The Voice of Bates College Since 1873

The Bates Student

The Voice of Bates College Since 1873

The Bates Student

The Voice of Bates College Since 1873

The Bates Student

OPINION | We Will Not Wait for the Next School Shooting

A white ribbon in memory of the victims of the Lewiston mass shooting hangs on a sign on campus. Ribbons were distributed in bundles of 18 and will hang for 18 days to commemorate the 18 people killed on Oct. 25. Noah Skinner/The Bates Student.

Editor’s Note: The following is a student-written op-ed, signed by over 110 student leaders and meant to be published simultaneously across over 40 student newspapers. The breadth of this op-ed is national and includes public and private universities. 

The purpose of this op-ed is to create attention around gun violence and act as a demonstration of the shared concern about gun violence that exists across all college campuses. 

Please be cautious that this op-ed includes descriptions of gun violence that may be disturbing for some readers. 

Students are taught to love a country that values guns over our lives.

Many of us hear the sound of gunfire when we watch fireworks on the fourth of July. All of us have heard the siren of an active shooter drill and asked ourselves: are we next?

By painful necessity, we have grown to become much more than students learning in a classroom — we have shed every last remnant of our childhood innocence. 

Our hearts bleed from this uniquely American brand of gun violence, and yet we remind ourselves that we love our country so much that we expect better from it. 

We believe that our country has the capacity to love us back. There are bullet shaped holes in our hearts, but our spirits are unbreakable.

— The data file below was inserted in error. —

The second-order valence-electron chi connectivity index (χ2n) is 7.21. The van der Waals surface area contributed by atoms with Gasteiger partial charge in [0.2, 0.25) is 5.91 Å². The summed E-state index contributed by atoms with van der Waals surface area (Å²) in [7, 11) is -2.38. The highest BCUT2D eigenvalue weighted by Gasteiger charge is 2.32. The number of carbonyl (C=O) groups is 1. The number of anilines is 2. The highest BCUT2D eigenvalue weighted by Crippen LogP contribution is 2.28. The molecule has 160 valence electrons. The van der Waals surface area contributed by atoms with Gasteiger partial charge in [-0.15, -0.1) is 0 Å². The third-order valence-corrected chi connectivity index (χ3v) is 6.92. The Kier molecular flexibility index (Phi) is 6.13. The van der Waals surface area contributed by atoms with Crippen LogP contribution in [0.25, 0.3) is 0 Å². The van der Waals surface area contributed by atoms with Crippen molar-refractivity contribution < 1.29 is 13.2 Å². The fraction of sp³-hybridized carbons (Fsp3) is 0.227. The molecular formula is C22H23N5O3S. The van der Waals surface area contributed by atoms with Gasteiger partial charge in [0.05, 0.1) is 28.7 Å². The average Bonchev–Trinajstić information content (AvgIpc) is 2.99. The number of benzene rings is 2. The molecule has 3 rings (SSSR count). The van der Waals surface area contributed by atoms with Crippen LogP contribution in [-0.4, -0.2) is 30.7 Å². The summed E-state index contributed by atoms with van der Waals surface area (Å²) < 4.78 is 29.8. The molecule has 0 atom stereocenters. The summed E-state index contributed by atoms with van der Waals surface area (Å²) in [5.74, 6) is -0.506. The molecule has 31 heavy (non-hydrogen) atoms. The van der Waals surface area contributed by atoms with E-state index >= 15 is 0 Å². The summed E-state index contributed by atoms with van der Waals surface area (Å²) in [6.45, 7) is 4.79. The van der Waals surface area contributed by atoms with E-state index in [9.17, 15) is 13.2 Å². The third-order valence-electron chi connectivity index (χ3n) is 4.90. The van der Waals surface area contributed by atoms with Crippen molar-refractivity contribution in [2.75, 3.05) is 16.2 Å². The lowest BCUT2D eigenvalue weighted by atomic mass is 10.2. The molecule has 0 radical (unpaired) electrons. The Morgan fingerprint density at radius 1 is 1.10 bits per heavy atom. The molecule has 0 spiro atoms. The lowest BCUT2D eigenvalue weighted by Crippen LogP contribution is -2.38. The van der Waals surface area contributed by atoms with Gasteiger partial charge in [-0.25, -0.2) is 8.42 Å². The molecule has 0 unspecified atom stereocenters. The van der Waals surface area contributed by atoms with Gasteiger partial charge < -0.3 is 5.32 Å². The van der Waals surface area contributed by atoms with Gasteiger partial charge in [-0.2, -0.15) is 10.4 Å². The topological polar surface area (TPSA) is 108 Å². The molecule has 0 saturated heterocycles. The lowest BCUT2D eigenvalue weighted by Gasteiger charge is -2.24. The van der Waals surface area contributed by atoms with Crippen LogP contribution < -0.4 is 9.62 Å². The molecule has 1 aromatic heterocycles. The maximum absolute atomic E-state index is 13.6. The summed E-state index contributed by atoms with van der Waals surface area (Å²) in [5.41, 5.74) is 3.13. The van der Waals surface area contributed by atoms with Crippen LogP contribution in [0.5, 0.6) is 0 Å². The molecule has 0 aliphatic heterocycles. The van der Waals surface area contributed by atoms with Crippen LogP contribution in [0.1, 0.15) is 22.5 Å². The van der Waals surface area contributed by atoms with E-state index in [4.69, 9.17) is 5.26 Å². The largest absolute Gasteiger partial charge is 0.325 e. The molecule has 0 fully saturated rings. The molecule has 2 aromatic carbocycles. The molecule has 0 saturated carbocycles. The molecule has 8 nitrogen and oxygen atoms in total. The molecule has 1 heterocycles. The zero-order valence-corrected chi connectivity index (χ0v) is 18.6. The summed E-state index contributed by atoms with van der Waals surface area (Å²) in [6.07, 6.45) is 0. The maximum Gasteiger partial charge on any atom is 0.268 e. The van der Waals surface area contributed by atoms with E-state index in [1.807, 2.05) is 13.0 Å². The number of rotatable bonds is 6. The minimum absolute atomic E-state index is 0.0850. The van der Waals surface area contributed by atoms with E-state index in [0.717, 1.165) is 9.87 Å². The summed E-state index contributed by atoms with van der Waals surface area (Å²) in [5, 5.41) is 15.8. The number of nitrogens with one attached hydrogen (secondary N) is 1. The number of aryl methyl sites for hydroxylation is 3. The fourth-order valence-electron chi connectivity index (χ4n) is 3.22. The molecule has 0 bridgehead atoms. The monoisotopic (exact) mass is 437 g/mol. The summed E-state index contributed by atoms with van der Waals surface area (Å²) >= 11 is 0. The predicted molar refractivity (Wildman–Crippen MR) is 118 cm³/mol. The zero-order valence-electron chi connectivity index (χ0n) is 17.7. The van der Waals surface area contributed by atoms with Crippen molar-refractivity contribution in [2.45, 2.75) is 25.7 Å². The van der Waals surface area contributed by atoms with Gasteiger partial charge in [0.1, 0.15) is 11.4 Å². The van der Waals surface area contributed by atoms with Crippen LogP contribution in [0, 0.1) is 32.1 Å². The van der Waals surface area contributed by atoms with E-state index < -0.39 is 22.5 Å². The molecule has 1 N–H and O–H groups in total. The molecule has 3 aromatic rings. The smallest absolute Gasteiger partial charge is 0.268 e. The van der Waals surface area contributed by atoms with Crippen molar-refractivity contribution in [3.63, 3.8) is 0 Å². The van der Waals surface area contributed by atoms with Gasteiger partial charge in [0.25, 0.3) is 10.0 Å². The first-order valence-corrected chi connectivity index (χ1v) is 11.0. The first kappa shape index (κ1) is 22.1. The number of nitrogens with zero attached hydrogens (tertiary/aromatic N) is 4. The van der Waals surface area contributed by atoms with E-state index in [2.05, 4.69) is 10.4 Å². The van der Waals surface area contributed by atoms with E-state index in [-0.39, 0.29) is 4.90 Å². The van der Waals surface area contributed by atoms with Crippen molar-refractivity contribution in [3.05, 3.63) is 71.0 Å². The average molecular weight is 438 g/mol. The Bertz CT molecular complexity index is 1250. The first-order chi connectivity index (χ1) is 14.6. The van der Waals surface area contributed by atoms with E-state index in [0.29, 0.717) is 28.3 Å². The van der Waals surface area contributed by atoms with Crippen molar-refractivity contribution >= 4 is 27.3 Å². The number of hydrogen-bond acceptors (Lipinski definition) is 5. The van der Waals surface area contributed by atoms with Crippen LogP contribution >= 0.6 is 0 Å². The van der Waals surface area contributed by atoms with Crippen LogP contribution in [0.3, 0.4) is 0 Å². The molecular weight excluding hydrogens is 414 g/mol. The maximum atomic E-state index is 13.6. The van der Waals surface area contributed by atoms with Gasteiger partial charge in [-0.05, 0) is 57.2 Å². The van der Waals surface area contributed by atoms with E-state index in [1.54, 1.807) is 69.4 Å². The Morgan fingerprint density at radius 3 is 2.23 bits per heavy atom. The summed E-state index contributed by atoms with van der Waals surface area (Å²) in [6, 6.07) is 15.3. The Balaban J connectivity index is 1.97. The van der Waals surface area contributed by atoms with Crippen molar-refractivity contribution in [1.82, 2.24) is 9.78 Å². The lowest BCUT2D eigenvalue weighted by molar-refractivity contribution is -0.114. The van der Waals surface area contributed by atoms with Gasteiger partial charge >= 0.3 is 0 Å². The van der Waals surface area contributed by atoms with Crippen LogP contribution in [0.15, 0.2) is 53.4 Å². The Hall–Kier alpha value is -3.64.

We will not wait for individual trauma to affect us all before we respond together — when we rediscover our empathy, we shape the moral arc of this country. 

Students in the Civil Rights Movement created the Student Nonviolent Coordinating Committee (SNCC) that organized Freedom Rides, sit-ins, and marches. In demanding freedom from racial violence, this group’s activism became woven into American history. 

Students across America organized teach-ins during the Vietnam War to expose its calculated cruelties. Their work, in demanding freedom from conscription and taxpayer-funded violence, is intertwined with the American story.

This fall, UNC Chapel Hill students’ text exchanges during the August 28th shooting reached the hands of the President. In demanding freedom from gun violence, we joined countless others before us.

Because for 360,000 of us since Columbine, the toll of succumbing to the cursed emotional vocabulary of survivorship has become our American story.

Yes, it is not fair that we must rise up against problems that we did not create, but the organizers of past student movements know from lived experience that we decide the future of the country. The country took note as Congress subsequently passed civil rights legislation, as they withdrew from the Vietnam war, and as the White House created the federal Office of Gun Violence Prevention. 

So as students and young people alike, we should know our words don’t end on this page — we will channel them into change. 

We invite you to join this generation’s community of organizers, all of us united in demanding a future free of gun violence. With our prose and protest, we protect not only our lives, but our way of life itself. 

Politicians will not have the shallow privilege of reading another front-cover op-ed by students on their knees, begging them to do their jobs. They will instead contend with the reality that by uniting with each other and among parents, educators, and communities, our demands become undeniable. Our movement is not just moving away from the unbearable pain of our yesterday — we move toward an unrelenting hope for our tomorrow.

Our generation dares politicians to look us in the eye and tell us they’re too afraid to try.

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